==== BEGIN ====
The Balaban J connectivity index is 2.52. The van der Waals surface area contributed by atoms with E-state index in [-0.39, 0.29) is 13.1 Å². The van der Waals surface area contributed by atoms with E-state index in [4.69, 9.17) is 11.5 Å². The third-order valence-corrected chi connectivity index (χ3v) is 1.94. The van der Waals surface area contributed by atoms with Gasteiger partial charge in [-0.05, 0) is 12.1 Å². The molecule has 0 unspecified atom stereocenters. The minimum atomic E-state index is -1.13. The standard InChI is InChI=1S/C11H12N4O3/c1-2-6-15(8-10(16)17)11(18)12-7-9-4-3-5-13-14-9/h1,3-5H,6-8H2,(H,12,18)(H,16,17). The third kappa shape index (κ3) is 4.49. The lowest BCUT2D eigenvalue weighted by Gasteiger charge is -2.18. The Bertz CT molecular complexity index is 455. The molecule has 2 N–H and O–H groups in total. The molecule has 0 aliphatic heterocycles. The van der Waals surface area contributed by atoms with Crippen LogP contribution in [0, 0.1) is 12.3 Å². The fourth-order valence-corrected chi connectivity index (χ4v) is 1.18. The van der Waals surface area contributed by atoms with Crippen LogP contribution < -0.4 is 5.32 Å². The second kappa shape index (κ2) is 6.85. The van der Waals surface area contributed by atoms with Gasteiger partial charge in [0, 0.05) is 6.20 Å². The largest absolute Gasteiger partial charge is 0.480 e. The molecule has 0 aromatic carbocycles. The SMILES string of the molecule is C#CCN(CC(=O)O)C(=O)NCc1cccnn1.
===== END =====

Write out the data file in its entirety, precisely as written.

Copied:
The Balaban J connectivity index is 2.52. The van der Waals surface area contributed by atoms with E-state index in [-0.39, 0.29) is 13.1 Å². The van der Waals surface area contributed by atoms with E-state index in [4.69, 9.17) is 11.5 Å². The third-order valence-corrected chi connectivity index (χ3v) is 1.94. The van der Waals surface area contributed by atoms with Gasteiger partial charge in [-0.05, 0) is 12.1 Å². The molecule has 0 unspecified atom stereocenters. The minimum atomic E-state index is -1.13. The standard InChI is InChI=1S/C11H12N4O3/c1-2-6-15(8-10(16)17)11(18)12-7-9-4-3-5-13-14-9/h1,3-5H,6-8H2,(H,12,18)(H,16,17). The third kappa shape index (κ3) is 4.49. The lowest BCUT2D eigenvalue weighted by Gasteiger charge is -2.18. The Bertz CT molecular complexity index is 455. The molecule has 2 N–H and O–H groups in total. The molecule has 0 aliphatic heterocycles. The van der Waals surface area contributed by atoms with Crippen LogP contribution in [0, 0.1) is 12.3 Å². The fourth-order valence-corrected chi connectivity index (χ4v) is 1.18. The van der Waals surface area contributed by atoms with Crippen LogP contribution < -0.4 is 5.32 Å². The second kappa shape index (κ2) is 6.85. The van der Waals surface area contributed by atoms with Gasteiger partial charge in [0, 0.05) is 6.20 Å². The largest absolute Gasteiger partial charge is 0.480 e. The molecule has 0 aromatic carbocycles. The SMILES string of the molecule is C#CCN(CC(=O)O)C(=O)NCc1cccnn1.